Monthly Archives: August 2020

What happened to Defender running in a Sandbox? MP_FORCE_USE_SANDBOX

A colleague asked me today “Does Microsoft Defender run itself in a sandbox by default, or does that need to be manually enabled?”

He was referring to a breakthrough feature first announced (here) two years ago (10/26/2018)

We all know Defender can detonate files in a cloud sandbox – but we are talking about Defender running *itself* (MSMPENG.EXE) inside a sandbox.

This was a big deal at the time it was announced, because Defender was the first Antivirus product to run *itself* in a sandbox. I had read reports that 30% of all malware targeted security software since it runs with such high privileges, so this was and is a very big deal.

Running Windows Defender Antivirus in a sandbox ensures that in the unlikely event that Defender itself has vulnerabilities and becomes compromised, malicious actions are limited to the isolated environment, protecting the rest of the system from harm, since Defender runs with such high system privileges.

This feature is enabled with a machine-wide environment variable (setx /M MP_FORCE_USE_SANDBOX 1) and then restarting the machine (System requirement: Windows 10, version 1703 or later)

How can I tell if Defender is running itself in a Sandbox? Check task scheduler and if you see “CP.exe”

clip_image002

Sysinternals will show “App Container” 

clip_image004

You can also run CMD.exe followed by the SET command by itself to see if the environment variable is present:

image

So the question is, has Microsoft now built this into the operating system by default?

I created some fresh Win10 VM’s with Defender and did not see the CP.exe tailing process name.

So my big question is: why after two years hasn’t it been turned on by default? Is Microsoft aware of any risks or problems when this is enabled? And why is there no MEM/Intune configuration to enable this setting?

Defending against Pass-the-PRT

The Azure AD Primary Refresh Token (PRT) can be extracted using ROADtools, written by security researcher Dirk-jan Mollema and recently weaponized into Mimikatz by Benjamin Delpy.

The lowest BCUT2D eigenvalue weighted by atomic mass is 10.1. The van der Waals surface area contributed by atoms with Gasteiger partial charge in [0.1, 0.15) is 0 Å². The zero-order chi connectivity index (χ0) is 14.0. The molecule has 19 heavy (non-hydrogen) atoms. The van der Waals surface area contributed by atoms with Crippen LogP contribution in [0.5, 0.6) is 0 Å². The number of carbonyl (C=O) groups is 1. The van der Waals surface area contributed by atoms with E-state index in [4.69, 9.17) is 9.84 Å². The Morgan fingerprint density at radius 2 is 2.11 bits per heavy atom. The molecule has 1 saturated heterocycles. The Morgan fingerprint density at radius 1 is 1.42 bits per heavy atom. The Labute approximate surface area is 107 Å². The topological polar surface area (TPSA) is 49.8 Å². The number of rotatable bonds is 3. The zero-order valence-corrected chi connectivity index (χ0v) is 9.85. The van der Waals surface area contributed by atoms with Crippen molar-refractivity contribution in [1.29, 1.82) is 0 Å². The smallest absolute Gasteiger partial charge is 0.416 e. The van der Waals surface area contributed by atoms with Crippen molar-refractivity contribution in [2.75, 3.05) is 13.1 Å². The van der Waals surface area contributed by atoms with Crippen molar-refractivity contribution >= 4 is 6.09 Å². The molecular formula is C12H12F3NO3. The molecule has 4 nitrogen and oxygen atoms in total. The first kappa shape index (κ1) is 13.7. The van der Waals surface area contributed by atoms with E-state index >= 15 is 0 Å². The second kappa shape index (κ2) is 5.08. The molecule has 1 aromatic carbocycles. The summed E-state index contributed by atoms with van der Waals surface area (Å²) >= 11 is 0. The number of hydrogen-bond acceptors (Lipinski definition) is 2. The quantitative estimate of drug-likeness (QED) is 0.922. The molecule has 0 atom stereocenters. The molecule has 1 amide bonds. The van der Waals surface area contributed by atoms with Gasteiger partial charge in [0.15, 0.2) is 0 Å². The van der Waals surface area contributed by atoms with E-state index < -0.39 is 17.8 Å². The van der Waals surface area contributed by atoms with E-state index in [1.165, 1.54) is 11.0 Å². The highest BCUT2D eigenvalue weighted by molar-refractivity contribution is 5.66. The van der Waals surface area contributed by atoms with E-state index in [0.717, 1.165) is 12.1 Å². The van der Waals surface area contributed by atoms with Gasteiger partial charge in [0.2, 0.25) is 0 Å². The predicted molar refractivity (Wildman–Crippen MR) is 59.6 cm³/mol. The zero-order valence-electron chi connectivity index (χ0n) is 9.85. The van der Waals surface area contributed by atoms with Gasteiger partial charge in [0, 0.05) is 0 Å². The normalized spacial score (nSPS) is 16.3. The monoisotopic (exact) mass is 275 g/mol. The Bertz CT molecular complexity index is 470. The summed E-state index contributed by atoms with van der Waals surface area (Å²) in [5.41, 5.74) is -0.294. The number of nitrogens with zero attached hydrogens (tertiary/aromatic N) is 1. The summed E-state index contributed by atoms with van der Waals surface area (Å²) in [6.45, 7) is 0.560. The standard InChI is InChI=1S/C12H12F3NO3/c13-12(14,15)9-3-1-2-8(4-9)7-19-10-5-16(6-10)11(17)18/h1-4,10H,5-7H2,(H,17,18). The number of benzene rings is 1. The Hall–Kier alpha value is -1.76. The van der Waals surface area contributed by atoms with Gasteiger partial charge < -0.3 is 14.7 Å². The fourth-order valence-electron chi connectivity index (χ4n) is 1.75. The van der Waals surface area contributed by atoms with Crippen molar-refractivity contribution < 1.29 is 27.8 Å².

With local Administrator privileges it becomes possible to extract the PRT and the required cryptographic material to sign in on any Azure AD connected resource with the account to which the PRT was issued. The PRT is valid for 14 days and can be used on any device in this time-frame. Any MFA claims that were assigned to the PRT remain valid as well.

It’s important to understand exactly how this attack works so that you can test your defenses against it. You should never assume that your defenses are adequate. Just like a backup is not good unless it is restored, your defenses are not good unless you test them frequently and thoroughly.

A PRT is only issued to native apps (like the full Outlook client) on Azure AD Registered, Azure AD Joined, or Hybrid Azure AD joined devices. A browser session on a workgroup machine will not receive a PRT. To learn more about how PRT’s are issued, see this article: https://docs.microsoft.com/en-us/azure/active-directory/devices/concept-primary-refresh-token

The attacker runs a few mimikatz commands:

privilege:debug
sekurlsa::cloudap

cloudap1

The PRT can then be imported into Chrome as a cookie:

image

And this allows the attacker to sign in as the user, even if their device is not Intune compliant or Hybrid Azure AD joined.

Defending against Pass-the-PRT

There are ~15 Attack Surface Reduction Rules (ASR) in Windows 10. The following rule can be enabled in Audit or Block mode. We strongly recommend Audit mode first because Block mode may block legitimate processes that you will need to exclude before deploying this in production. On a single test machine you can run this command for audit mode:

Add-MpPreference -AttackSurfaceReductionRules_Ids 9e6c4e1f-7d60-472f-ba1a-a39ef669e4b2 -AttackSurfaceReductionRules_Actions AuditMode

And this command for block mode:

Add-MpPreference -AttackSurfaceReductionRules_Ids 9e6c4e1f-7d60-472f-ba1a-a39ef669e4b2 -AttackSurfaceReductionRules_Actions Enabled

And when this ASR rule is enabled, we can see that Mimikatz is unable to dump the PRT

image

Normally this should get logged as Event 1121 (Block) or 1122 (Audit) in the Event Viewer: Microsoft-Windows-Windows Defender/Operational

Or if you have Microsoft Defender ATP then in the Timeline view you can filter on ASR Events:

image

Recommendations

1. Do not grant users local administrator privileges

2. Enable Tamper Protection in Windows Defender. It is more difficult for Mimikatz to run when Defender AV is running.

3. Enable Attack Surface Reduction Rules (ASR)  to block access to LSASS.exe